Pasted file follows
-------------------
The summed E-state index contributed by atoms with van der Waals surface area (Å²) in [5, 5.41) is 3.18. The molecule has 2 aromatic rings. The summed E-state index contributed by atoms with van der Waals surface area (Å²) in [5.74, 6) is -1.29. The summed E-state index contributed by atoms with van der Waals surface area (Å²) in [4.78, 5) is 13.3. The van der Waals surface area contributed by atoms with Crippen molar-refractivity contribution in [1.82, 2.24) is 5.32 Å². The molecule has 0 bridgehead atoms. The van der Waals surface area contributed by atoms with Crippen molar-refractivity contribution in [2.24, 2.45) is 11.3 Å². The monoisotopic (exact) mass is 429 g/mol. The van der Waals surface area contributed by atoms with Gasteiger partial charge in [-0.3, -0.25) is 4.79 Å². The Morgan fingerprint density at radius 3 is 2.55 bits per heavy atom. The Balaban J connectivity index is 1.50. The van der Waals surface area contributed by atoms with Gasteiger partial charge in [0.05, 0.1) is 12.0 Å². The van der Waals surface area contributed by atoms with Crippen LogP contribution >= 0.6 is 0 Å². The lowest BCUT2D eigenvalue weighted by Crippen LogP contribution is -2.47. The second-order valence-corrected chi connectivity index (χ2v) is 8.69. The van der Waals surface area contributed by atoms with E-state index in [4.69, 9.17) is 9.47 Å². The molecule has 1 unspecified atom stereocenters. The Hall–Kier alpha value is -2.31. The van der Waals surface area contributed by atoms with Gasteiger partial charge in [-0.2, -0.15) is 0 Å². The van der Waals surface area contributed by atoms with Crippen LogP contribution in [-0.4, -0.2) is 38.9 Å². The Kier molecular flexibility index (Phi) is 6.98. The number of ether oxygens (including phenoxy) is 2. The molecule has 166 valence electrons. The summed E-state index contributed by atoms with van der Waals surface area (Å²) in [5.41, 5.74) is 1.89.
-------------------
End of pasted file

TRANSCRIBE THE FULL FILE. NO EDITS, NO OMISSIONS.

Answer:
The summed E-state index contributed by atoms with van der Waals surface area (Å²) in [5, 5.41) is 3.18. The molecule has 2 aromatic rings. The summed E-state index contributed by atoms with van der Waals surface area (Å²) in [5.74, 6) is -1.29. The summed E-state index contributed by atoms with van der Waals surface area (Å²) in [4.78, 5) is 13.3. The van der Waals surface area contributed by atoms with Crippen molar-refractivity contribution in [1.82, 2.24) is 5.32 Å². The molecule has 0 bridgehead atoms. The van der Waals surface area contributed by atoms with Crippen molar-refractivity contribution in [2.24, 2.45) is 11.3 Å². The monoisotopic (exact) mass is 429 g/mol. The van der Waals surface area contributed by atoms with Gasteiger partial charge in [-0.3, -0.25) is 4.79 Å². The Morgan fingerprint density at radius 3 is 2.55 bits per heavy atom. The Balaban J connectivity index is 1.50. The van der Waals surface area contributed by atoms with Gasteiger partial charge in [0.05, 0.1) is 12.0 Å². The van der Waals surface area contributed by atoms with Crippen LogP contribution >= 0.6 is 0 Å². The lowest BCUT2D eigenvalue weighted by Crippen LogP contribution is -2.47. The second-order valence-corrected chi connectivity index (χ2v) is 8.69. The van der Waals surface area contributed by atoms with E-state index in [4.69, 9.17) is 9.47 Å². The molecule has 1 unspecified atom stereocenters. The Hall–Kier alpha value is -2.31. The van der Waals surface area contributed by atoms with Gasteiger partial charge in [-0.2, -0.15) is 0 Å². The van der Waals surface area contributed by atoms with Crippen LogP contribution in [-0.4, -0.2) is 38.9 Å². The Kier molecular flexibility index (Phi) is 6.98. The number of ether oxygens (including phenoxy) is 2. The molecule has 166 valence electrons. The summed E-state index contributed by atoms with van der Waals surface area (Å²) in [5.41, 5.74) is 1.89.